Showing 147 results

Authority record

Clough, Annette

  • Person
  • 1941-
Photographer Annette was born in Jamaica in 1941 and emigrated to Canada in 1960s where she attended Ontario College of Art and University of Toronto. In the 1970s she was involved with the Women’s Counselling Referral and Education Centre, and with Women Against Nuclear Technology in Toronto. Later in the 1980s, she lived in Vancouver, and worked for the Vancouver Women’s Health Collective. She was also a member of the Lavender Conception Conspiracy, a group of lesbians planning to have babies. In the 1990s, she moved back to Toronto and worked for the Women’s Counselling Referral and Education Centre.
Annette Clough is no longer active in any women’s groups.

Lenskyj, Helen

  • Person
  • 1979-[2000]

Helen Jefferson Lenskyj was born in Sydeny, Australia and moved to Toronto, Canada 1966. From 1972 to 1983, she completed her BA, MA, and Ph.D. at the University of Toronto. In 1986, she began teaching part-time at the University of Toronto. In 1990, she was appointed Associate Professor at the Ontario Institute for Studies in Education (O.I.S.E.), at the University of Toronto. Between 1986 and 2007, she was Professor of Sociology and Equity Studies in Education at the University of Toronto. She was also involved with the Centre for Women’s Studies in Education (CWSE) at the University, mostly with the subcommittee that she coordinated, which investigated a free-standing women’s studies program.

Helen is currently Professor Emerita of Sociology and Equity Studies in Education at the University of Toronto. Since the 1970s, she has been involved in several community activist groups, including the Feminist Party of Canada (F.P.C.). She continues to work as a researcher, writer, public speaker and community activist. She has published books and numerous book chapters, journal and magazine articles on women, sport, sexuality, and the Olympic industry.

Canadian Labour Congress (CLC)

  • Corporate body
  • 1956-
The Canadian Labour Congress (CLC) is a national trade union centre, the central labour body in English Canada to which most Canadian labour unions are affiliated. It was founded on April 23, 1956 through the merger of the Trades and Labour Congress of Canada and the Canadian Congress of Labour.

Dwight-Spore, Margaret

  • Person

Margaret Dwight-Spore was born in the United States but moved in Canada with her husband in 1971. In 1977, she founded Better End All Vicious Erotic Repression (B.E.A.V.E.R), an organization dedicated to decriminalizing prostitution in Canada. Around 1979 BEAVER changed its name to Committee Against Street Harassment (CASH). It offered legal advice, counselling, referrals and support to sex workers and also provided education through public discussion. It was disbanded in the early 1980s. The prostitute's resource office, "Maggie's" founded by sex-workers in the 1980s was name for Dwight-Spore.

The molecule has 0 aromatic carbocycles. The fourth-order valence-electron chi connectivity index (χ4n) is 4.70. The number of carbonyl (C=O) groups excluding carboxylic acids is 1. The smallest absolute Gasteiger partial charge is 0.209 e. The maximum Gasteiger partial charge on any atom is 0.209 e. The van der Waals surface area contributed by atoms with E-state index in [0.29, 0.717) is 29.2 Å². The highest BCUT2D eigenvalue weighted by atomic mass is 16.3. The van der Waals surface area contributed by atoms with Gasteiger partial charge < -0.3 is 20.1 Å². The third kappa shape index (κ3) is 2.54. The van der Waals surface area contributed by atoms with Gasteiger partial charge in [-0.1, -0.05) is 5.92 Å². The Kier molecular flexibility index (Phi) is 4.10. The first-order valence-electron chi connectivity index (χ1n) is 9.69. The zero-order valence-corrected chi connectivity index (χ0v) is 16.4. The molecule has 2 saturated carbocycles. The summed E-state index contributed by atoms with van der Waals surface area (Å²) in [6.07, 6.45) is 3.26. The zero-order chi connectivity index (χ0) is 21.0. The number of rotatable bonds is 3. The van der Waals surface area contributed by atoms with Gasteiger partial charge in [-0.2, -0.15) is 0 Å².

Margaret Dwight-Spore also participated in various workshops and conferences. She was the leader of a University of Concordia seminar on prostitution and pornography, a Conference on Human Sexuality and Freedom workshop leader and a National Action Committee on the Status of Women (NAC) conference prostitution workshop panel participant. In addition to her involvement in conferences and activities, she also worked as a resource person at the Toronto Rape Crisis Centre and the Elizabeth Fry Society and she the focus of an interview published in Fireweed in 1978. In 1985, Margaret Dwight-Spore returned to the United States.

Redlight Theatre

  • Corporate body
  • 1974-1977

The Redlight Theatre was Toronto’s first professional feminist theatre company, operating from 1974 to 1977. Diane Grant, Marcella Lustig, and Francine Volker, who were actors and playwrights in Toronto’s alternative theatre scene, founded Redlight Theatre to give women artistic, technical and administrative opportunities in theatre. Grant, Lustig, and Volker served as Co-Artistic Directors and the theatre was run by a combination of hired staff and volunteers.

The Redlight Theatre mounted a wide range of productions addressing feminist topics such as the women’s history, gender stereotyping, and abortion. It produced original plays and commissioned work from playwrights such as Carol Bold and Margaret Hollingsworth. The Redlight Theatre’s most acclaimed production was What Glorious Times We Had written by Diane Grant, which told the story of Nellie McClung and the suffrage movement in Manitoba. What Glorious Times We Had premiered in 1974 and toured Canada for International Women’s Year in 1975. Other notable productions include Entrances (1974) written by Marcella Lustig and Francine Volker, Strange Games (1975) by Elinore Siminovitch, and Queen of the Silver Blades (1976) by Susan Swan and Margaret Dragu. The Redlight Theatre also sponsored Cleo Laine’s first concert in Canada.